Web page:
AmeriCorps: Lifeblood of the St. Bernard Project
Zack Rosenburg was living a comfortable life as an attorney in Washington, DC when Hurricane Katrina struck the Gulf Coast in August 2005.
And while Americans came from all over to New Orleans to help, Zack took the extra step of leaving his job, moving to New Orleans and devoting himself fully to the recovery.
When he arrived, what he found was a war zone. “There were no grocery stores. No restaurants. No place to eat or buy a toothbrush,” said Rosenberg. “Here I was among people who had done everything right – worked hard, saved for a house and yet they were living in untenable circumstances. I realized we had to take this seriously. We had to do something.”
What Rosenburg did, along with his wife Liz, was found the St. Bernard Project, a community-based, volunteer driven non-profit organization that is literally rebuilding homes and lives for hundreds of New Orleans families still struggling to recover six years after Katrina.
To date, the St. Bernard project has rebuilt homes for more than 380 families, and provided wellness and mental health counseling to hundreds of residents dealing with the psychological aftershocks of both Katrina and the 2010 Gulf oil spill.
And Rosenburg would be the first to tell you, he couldn't have done it without AmeriCorps.
“AmeriCorps is the lifeblood of the St. Bernard Project. We are blessed to have 200 volunteers a day coming from around the country to help,” he said.
More than 32,000 volunteers have pitched-in to help over the last six years. During that same period, more than 800 AmeriCorps members have provided skilled supervision to unskilled volunteers, run the tools, and managed the logistics.
“AmeriCorps is 100% essential to our work,” says Rosenburg. “Every single volunteer who has worked for us has been supported by an AmeriCorps member.”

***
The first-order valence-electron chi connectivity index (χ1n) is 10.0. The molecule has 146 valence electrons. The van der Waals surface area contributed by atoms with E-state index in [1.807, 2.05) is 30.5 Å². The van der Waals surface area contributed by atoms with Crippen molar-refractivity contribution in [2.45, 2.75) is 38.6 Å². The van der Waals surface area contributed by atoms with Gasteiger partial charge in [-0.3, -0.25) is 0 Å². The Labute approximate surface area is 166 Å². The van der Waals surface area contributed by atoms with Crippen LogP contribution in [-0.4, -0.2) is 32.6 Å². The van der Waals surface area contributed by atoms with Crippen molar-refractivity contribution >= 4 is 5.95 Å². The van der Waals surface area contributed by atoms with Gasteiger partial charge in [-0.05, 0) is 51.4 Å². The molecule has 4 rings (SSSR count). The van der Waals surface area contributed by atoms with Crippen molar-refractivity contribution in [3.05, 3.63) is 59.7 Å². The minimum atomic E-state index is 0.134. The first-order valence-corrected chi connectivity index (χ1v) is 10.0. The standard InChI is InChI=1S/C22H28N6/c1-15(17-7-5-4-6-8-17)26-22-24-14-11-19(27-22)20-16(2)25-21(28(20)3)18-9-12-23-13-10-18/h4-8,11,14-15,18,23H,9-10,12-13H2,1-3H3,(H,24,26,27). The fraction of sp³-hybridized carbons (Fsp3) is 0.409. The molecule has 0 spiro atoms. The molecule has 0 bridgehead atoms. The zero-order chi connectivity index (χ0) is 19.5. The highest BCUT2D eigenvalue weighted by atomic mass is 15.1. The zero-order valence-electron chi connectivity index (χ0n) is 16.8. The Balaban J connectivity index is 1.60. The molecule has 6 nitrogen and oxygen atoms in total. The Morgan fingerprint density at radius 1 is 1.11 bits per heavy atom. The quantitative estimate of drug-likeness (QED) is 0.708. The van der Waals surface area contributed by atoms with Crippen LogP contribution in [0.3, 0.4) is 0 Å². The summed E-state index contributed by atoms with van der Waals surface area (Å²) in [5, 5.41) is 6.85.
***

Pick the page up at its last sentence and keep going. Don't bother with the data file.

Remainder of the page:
One of the reasons the St. Bernard Project and AmeriCorps work so well together is because they share the same values: America is one, united community, and problems, no matter how big or daunting, are solvable.
A Dying Wish Fulfilled
Janice and Sherman Williams fled to Monroe, LA during Katrina and lived for six months on a church floor with 200 other displaced citizens. They were then transplanted to Mississippi for the next eight months living in a crowded hotel room. They desperately wanted to return to their home in St. Bernard Parish.
Mr. Williams passed away from cancer in the early hours of March 30, 2011. Two days earlier, St. Bernard Project workers completed the Williams' bedroom and bathroom and Sherman was able to fulfill his dying wish by moving home for the last two nights of his life. The emotional relief experienced by St. Bernard Parish residents who are able to return to volunteer-rebuilt homes cannot be over stated.
The success of the AmeriCorps/St. Bernard Project partnership is spawning new collaborations. Recently the organization launched a Veteran's Corps” program that is engaging experienced veterans, working alongside AmeriCorps members and volunteers, in recovery construction work. Veterans Corps is also connecting local veterans to one another for support in easing the transition back to civilian life.
St. Bernard Project is now taking its community-based disaster recovery model to Joplin, MO, where AmeriCorps members are already on the ground ready to assist.